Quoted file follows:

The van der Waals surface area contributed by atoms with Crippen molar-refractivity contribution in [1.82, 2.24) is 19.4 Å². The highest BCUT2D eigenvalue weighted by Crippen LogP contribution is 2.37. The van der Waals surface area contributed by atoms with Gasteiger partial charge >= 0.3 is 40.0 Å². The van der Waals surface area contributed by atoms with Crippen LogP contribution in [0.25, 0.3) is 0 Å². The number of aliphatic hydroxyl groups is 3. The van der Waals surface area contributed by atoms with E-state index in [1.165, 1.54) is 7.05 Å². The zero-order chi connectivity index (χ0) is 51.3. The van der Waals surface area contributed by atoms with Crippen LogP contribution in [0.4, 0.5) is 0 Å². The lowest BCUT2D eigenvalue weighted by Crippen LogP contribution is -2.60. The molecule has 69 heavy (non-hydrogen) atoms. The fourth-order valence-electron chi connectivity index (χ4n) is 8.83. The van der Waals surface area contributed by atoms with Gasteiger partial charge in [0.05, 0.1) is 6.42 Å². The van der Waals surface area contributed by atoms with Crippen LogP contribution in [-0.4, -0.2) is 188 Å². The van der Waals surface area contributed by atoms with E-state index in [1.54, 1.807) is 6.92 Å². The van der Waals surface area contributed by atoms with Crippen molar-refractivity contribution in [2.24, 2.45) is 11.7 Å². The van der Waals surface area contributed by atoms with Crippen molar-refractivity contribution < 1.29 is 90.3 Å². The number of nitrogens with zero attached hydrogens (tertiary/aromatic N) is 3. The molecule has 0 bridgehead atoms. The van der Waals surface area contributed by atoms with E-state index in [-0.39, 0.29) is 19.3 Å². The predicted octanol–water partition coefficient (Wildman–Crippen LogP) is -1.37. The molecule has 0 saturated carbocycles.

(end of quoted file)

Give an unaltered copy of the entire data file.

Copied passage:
The van der Waals surface area contributed by atoms with Crippen molar-refractivity contribution in [1.82, 2.24) is 19.4 Å². The highest BCUT2D eigenvalue weighted by Crippen LogP contribution is 2.37. The van der Waals surface area contributed by atoms with Gasteiger partial charge >= 0.3 is 40.0 Å². The van der Waals surface area contributed by atoms with Crippen LogP contribution in [0.25, 0.3) is 0 Å². The number of aliphatic hydroxyl groups is 3. The van der Waals surface area contributed by atoms with E-state index in [1.165, 1.54) is 7.05 Å². The zero-order chi connectivity index (χ0) is 51.3. The van der Waals surface area contributed by atoms with Crippen LogP contribution in [0.4, 0.5) is 0 Å². The lowest BCUT2D eigenvalue weighted by Crippen LogP contribution is -2.60. The molecule has 69 heavy (non-hydrogen) atoms. The fourth-order valence-electron chi connectivity index (χ4n) is 8.83. The van der Waals surface area contributed by atoms with Gasteiger partial charge in [0.05, 0.1) is 6.42 Å². The van der Waals surface area contributed by atoms with Crippen LogP contribution in [-0.4, -0.2) is 188 Å². The van der Waals surface area contributed by atoms with E-state index in [1.54, 1.807) is 6.92 Å². The van der Waals surface area contributed by atoms with Crippen molar-refractivity contribution in [2.24, 2.45) is 11.7 Å². The van der Waals surface area contributed by atoms with Crippen molar-refractivity contribution < 1.29 is 90.3 Å². The number of nitrogens with zero attached hydrogens (tertiary/aromatic N) is 3. The molecule has 0 bridgehead atoms. The van der Waals surface area contributed by atoms with E-state index in [-0.39, 0.29) is 19.3 Å². The predicted octanol–water partition coefficient (Wildman–Crippen LogP) is -1.37. The molecule has 0 saturated carbocycles.